Despite the reported decrease in the number of compliance and internal audit personnel, 49.7% of respondents believe their compliance and business ethics programs are strong and an additional 36% say they are adequate.
"With reduced headcount levels within compliance and internal audit, many organizations won't realize that they are not implementing sufficient fraud prevention programs until it is too late," said Kerry Francis, leader of the Corporate Investigations practice for Deloitte Financial Advisory Services LLP. "Executives and boards need to take a close look at their controls to mitigate litigation risks, because what worked prior to the financial collapse may not be adequate today."
Surveyed about which activities would most benefit their organization to reduce corruption and fraud risks, respondents cited more fraud awareness training (32.4%); expansion of internal audit monitoring procedures (23.1%); more robust fraud risk assessment (18.3%); and more oversight from the board and audit committee (7.5%).
"Company-wide fraud awareness training can be an extremely effective risk management tool, yet many organizations typically shy away from this activity since it can be time-consuming and difficult to organize," said Brian Huchro, principal, Deloitte Financial Advisory Services. "When you're trying to keep a vigilant eye on risk management, employee training, particularly in a down economy, is just too important to cross-off the list."
During a September 2009 Deloitte webcast on litigation risks resulting from mismanagement during a downturn, more than 1,790 business professionals from the financial services, consumer and industrial products, technology, media and telecommunications, banking and securities, health care and life sciences, public sector, and energy and resources industries responded to the poll questions.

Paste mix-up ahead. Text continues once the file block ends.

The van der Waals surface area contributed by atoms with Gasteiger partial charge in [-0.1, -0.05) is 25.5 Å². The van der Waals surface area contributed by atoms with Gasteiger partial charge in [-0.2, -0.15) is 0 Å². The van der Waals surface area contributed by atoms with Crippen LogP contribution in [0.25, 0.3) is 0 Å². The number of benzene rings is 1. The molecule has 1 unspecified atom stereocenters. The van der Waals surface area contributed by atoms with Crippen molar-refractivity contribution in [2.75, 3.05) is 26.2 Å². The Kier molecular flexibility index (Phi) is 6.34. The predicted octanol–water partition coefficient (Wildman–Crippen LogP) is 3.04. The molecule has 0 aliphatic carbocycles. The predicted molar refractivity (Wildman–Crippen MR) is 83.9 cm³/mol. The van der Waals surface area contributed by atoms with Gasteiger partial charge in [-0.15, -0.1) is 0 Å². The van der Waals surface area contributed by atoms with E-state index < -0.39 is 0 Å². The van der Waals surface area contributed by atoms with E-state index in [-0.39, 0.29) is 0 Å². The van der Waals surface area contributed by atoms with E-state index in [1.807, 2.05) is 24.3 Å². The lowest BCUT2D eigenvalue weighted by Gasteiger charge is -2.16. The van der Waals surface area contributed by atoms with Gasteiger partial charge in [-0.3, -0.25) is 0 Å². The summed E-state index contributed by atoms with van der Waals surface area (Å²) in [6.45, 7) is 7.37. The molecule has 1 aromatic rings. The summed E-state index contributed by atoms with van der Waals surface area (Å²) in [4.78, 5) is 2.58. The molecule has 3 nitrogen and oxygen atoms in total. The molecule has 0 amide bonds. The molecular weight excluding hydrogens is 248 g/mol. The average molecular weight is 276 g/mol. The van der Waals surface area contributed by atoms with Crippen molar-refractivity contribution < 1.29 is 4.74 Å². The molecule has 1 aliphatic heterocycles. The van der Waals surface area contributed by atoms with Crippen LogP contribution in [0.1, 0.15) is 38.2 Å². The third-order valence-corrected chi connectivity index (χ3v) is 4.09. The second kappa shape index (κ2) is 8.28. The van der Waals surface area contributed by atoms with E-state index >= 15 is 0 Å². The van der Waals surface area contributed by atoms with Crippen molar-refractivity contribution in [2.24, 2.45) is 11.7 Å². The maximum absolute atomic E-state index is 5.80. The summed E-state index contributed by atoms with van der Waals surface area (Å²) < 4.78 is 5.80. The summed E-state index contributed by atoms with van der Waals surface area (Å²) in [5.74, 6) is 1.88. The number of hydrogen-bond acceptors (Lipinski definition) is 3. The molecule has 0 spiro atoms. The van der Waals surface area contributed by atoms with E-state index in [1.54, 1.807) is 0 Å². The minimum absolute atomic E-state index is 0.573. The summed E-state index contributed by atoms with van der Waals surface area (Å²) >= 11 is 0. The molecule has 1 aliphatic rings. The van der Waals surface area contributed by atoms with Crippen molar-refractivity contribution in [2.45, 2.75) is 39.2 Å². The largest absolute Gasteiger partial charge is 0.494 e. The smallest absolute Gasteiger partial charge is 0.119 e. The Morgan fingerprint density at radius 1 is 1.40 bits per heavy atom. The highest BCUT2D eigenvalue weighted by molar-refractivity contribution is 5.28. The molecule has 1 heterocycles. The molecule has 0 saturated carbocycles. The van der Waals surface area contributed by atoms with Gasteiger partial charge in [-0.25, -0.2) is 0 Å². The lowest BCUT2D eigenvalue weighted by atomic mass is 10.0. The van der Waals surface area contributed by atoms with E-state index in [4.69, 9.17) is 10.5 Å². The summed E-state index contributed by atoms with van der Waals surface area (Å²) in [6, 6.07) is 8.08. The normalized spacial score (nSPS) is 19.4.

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According to its own estimates, the Federal Deposit Insurance Corporation (the "FDIC") will sustain losses exceeding $36 billion owing to the 140 banks that failed in 2009. By comparison, those losses will eclipse the total dollar amount of the losses the FDIC incurred during the six years spanning 1987 through 1992 (inclusive), when 1,049 banks failed at a total cost to the FDIC of $29.6 billion.
These latest findings are contained in a report produced by Meridian Group of Seattle. The Meridian report compares bank failure statistics from this latest banking crisis to bank failure statistics from the savings and loan crisis of 20 years ago and concludes that this latest banking crisis is the worst crisis the FDIC has ever faced and that 2009 was the costliest year ever for bank failures.
In the previous savings and loan crisis, the average failed banking institution had total assets of $205 million. In 2009, the average banking institution that failed had total assets of $1.2 billion. Perhaps more importantly, the average banking institution that failed during the savings and loan crisis cost the FDIC $28 million. In 2009, the average failed banking institution will cost the FDIC an estimated $261 million.